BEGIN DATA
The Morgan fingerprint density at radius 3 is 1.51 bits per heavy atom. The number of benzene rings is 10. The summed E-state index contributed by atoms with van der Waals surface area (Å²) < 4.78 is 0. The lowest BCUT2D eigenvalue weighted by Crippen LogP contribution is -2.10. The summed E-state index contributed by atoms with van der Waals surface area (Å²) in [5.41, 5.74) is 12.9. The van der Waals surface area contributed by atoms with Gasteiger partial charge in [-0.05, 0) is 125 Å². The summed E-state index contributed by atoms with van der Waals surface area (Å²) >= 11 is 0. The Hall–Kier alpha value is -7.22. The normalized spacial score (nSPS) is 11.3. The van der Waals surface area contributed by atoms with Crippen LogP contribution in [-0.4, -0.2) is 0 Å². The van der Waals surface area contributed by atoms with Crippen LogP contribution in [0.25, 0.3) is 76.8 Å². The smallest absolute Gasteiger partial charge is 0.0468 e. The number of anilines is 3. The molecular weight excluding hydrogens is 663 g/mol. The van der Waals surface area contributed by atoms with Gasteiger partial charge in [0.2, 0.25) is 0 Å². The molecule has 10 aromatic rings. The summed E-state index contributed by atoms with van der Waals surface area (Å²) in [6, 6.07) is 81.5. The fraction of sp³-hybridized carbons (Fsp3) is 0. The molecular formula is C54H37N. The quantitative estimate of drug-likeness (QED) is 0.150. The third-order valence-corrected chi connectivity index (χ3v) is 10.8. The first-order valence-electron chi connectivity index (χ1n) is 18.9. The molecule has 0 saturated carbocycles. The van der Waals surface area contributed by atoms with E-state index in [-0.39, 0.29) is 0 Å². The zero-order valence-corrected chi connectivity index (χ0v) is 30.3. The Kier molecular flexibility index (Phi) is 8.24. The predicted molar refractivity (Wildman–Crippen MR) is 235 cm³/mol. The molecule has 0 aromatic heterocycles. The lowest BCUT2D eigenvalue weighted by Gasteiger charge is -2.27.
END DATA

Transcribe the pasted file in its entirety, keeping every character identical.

The Morgan fingerprint density at radius 3 is 1.51 bits per heavy atom. The number of benzene rings is 10. The summed E-state index contributed by atoms with van der Waals surface area (Å²) < 4.78 is 0. The lowest BCUT2D eigenvalue weighted by Crippen LogP contribution is -2.10. The summed E-state index contributed by atoms with van der Waals surface area (Å²) in [5.41, 5.74) is 12.9. The van der Waals surface area contributed by atoms with Gasteiger partial charge in [-0.05, 0) is 125 Å². The summed E-state index contributed by atoms with van der Waals surface area (Å²) >= 11 is 0. The Hall–Kier alpha value is -7.22. The normalized spacial score (nSPS) is 11.3. The van der Waals surface area contributed by atoms with Crippen LogP contribution in [-0.4, -0.2) is 0 Å². The van der Waals surface area contributed by atoms with Crippen LogP contribution in [0.25, 0.3) is 76.8 Å². The smallest absolute Gasteiger partial charge is 0.0468 e. The number of anilines is 3. The molecular weight excluding hydrogens is 663 g/mol. The van der Waals surface area contributed by atoms with Gasteiger partial charge in [0.2, 0.25) is 0 Å². The molecule has 10 aromatic rings. The summed E-state index contributed by atoms with van der Waals surface area (Å²) in [6, 6.07) is 81.5. The fraction of sp³-hybridized carbons (Fsp3) is 0. The molecular formula is C54H37N. The quantitative estimate of drug-likeness (QED) is 0.150. The third-order valence-corrected chi connectivity index (χ3v) is 10.8. The first-order valence-electron chi connectivity index (χ1n) is 18.9. The molecule has 0 saturated carbocycles. The van der Waals surface area contributed by atoms with E-state index in [-0.39, 0.29) is 0 Å². The zero-order valence-corrected chi connectivity index (χ0v) is 30.3. The Kier molecular flexibility index (Phi) is 8.24. The predicted molar refractivity (Wildman–Crippen MR) is 235 cm³/mol. The molecule has 0 aromatic heterocycles. The lowest BCUT2D eigenvalue weighted by Gasteiger charge is -2.27.